But then she was taken to a hospice, and we knew what that meant. One or both of us visited her daily. “Real children wouldn’t be half so dutiful,” she told us.
It was a Sunday, and we were there together. Enid was dozing when we arrived, but perked up when the aide offered her a cup of tea. “A little milk, no sugar, please. But you know that, don’t you, dear?”
She took a sip, smiled at us. “Now I’m on my last lap – I hate the expression ‘last legs’, don’t you? – I feel there’s something we need to tidy up. Wait till the girl’s gone.”
Baz pushed the door shut and took his seat again.
“I don’t want to go out of life living a lie, I want to speak the truth. Edward, I know you’re not Roger’s son. Your name may not even be Edward.” She cocked her head questioningly.
“It’s Barry,” he muttered.
“Tracey,” I got out through numb lips.
“Well, Barry and Tracey, you were pretty convincing. But you had local accents, not Australian, and there were other clues. Then when you kept coming back, it struck me that you’d been sent for a purpose. I dreaded living on alone in that house – I might have died in agony, and no one would have known – and dreaded even more being shut up in an old people’s home. So it suited me to pretend you were my family just as much as it suited you to pretend I was your aunt. And my plan worked like a charm. I’ve so enjoyed having your company, I’m sure it’s kept me younger.”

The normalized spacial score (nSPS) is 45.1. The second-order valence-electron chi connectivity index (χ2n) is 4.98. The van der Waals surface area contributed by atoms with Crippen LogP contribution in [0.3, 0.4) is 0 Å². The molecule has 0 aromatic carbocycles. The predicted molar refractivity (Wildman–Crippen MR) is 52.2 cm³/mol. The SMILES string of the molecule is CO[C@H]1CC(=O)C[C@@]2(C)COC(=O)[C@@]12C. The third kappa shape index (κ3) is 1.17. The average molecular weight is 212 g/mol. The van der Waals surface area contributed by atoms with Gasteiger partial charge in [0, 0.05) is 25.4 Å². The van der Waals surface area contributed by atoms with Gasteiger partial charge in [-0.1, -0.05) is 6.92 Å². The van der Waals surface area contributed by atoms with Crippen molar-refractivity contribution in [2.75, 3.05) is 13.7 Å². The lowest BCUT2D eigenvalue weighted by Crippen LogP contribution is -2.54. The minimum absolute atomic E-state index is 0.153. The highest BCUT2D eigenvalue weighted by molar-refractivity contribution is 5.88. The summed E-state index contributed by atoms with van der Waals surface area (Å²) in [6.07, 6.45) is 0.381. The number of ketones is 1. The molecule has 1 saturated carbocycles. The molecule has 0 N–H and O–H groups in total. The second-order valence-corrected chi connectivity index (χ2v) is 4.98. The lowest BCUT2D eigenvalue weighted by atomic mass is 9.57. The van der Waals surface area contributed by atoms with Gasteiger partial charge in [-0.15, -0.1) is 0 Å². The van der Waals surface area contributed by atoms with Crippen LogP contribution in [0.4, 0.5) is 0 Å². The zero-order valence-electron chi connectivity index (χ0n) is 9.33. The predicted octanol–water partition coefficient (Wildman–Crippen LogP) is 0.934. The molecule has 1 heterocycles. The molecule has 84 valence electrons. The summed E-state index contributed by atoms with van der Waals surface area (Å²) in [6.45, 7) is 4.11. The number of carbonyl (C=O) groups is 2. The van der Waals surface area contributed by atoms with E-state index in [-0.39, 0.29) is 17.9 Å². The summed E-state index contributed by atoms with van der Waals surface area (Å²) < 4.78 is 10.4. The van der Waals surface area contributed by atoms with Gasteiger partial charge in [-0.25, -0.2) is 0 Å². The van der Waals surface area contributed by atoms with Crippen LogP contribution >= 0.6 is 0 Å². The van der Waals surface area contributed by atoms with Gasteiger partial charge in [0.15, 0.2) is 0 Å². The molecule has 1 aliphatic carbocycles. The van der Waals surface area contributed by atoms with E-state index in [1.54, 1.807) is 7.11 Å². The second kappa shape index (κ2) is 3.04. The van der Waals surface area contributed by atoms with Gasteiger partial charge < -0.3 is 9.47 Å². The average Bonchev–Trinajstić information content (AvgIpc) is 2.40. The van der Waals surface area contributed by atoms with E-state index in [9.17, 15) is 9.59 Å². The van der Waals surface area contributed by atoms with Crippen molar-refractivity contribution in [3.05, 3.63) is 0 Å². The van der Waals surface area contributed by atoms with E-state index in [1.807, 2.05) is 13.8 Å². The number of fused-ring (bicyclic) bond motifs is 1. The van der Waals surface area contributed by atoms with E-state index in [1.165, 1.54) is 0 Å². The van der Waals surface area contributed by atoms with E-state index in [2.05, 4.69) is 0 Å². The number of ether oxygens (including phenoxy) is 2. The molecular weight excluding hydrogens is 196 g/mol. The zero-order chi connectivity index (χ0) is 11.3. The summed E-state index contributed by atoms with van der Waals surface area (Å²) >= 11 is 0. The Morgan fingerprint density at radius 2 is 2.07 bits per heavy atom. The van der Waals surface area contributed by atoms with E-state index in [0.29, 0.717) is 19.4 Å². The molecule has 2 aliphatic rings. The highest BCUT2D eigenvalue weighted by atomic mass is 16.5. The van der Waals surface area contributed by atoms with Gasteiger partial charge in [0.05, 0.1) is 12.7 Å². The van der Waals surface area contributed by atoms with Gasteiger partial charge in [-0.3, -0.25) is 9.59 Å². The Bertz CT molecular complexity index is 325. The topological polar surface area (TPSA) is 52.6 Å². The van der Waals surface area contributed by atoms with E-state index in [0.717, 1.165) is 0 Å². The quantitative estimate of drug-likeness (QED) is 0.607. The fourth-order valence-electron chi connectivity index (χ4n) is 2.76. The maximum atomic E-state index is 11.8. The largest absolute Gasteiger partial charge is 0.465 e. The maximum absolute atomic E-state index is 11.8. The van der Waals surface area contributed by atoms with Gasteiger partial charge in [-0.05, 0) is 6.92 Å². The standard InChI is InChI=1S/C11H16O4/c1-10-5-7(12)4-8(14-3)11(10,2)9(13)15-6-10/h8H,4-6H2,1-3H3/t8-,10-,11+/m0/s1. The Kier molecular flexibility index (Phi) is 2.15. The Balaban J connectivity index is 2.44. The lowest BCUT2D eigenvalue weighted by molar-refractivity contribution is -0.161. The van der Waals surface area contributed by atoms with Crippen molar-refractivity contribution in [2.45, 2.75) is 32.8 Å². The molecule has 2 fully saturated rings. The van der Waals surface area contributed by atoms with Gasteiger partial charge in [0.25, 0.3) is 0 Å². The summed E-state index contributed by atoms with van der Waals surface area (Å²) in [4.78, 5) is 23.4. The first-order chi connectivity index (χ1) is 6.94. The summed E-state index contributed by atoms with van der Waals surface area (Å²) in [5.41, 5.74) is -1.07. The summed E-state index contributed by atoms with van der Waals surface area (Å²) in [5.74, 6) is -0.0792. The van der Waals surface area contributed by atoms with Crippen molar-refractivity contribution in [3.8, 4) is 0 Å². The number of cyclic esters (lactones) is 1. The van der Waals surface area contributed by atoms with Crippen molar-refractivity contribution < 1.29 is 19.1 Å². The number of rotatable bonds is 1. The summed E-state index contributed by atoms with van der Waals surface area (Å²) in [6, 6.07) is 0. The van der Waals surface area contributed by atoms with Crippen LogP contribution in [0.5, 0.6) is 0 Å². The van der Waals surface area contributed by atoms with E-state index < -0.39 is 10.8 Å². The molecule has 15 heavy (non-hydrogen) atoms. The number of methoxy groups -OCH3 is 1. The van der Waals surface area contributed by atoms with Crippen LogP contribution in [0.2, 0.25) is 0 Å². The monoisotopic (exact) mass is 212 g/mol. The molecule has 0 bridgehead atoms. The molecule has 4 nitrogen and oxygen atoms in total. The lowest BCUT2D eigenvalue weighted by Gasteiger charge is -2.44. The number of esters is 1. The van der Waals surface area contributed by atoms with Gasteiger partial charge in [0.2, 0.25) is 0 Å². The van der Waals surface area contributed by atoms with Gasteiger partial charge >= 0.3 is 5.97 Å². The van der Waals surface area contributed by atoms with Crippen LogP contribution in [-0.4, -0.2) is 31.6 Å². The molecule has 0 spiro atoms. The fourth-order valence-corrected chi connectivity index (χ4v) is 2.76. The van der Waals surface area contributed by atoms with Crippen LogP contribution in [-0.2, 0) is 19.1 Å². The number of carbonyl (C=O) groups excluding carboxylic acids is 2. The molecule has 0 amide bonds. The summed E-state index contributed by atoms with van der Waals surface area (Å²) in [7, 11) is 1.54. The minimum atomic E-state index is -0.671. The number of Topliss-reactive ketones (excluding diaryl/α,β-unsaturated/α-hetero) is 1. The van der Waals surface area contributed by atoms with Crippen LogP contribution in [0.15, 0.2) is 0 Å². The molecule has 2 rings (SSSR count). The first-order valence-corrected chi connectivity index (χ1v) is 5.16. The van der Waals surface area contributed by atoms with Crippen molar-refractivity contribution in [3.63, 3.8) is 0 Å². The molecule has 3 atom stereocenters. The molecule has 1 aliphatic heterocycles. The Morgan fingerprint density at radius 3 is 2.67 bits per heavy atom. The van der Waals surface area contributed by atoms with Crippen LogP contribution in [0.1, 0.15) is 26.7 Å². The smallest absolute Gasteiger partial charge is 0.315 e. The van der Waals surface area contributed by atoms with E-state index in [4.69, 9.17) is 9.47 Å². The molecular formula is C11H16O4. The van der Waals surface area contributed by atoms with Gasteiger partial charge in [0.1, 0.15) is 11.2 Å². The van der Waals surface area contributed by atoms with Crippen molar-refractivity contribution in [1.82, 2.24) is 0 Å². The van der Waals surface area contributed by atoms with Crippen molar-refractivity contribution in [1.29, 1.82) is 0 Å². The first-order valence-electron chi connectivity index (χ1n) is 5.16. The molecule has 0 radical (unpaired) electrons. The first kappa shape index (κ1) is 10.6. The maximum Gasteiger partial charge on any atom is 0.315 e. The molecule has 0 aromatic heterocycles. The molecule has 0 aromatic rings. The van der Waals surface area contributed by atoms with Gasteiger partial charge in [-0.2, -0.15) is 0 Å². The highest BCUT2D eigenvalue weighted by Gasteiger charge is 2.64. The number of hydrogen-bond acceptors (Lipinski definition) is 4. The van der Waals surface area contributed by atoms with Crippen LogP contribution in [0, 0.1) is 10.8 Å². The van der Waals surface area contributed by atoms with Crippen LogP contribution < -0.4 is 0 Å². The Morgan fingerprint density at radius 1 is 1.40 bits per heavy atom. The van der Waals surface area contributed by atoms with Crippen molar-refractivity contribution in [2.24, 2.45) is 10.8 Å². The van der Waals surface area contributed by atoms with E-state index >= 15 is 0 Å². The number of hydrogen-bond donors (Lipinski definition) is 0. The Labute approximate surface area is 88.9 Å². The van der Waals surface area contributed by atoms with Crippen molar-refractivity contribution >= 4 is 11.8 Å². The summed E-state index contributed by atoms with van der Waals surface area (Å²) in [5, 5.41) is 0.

She stretched out an arm to me and I squeezed her hand, fighting back tears.
“So we’ve deceived each other for years,” she went on. “Perhaps that’s a sin, but I’d like to think honours are even. Come here, children, give me a hug and a kiss.”
Chris Morey was born at Cowes, Isle of Wight, England and educated at University College London. He has done a wide range of jobs – many in the IT industry – and community projects. He had widely-traveled, and enjoy performance art and reading.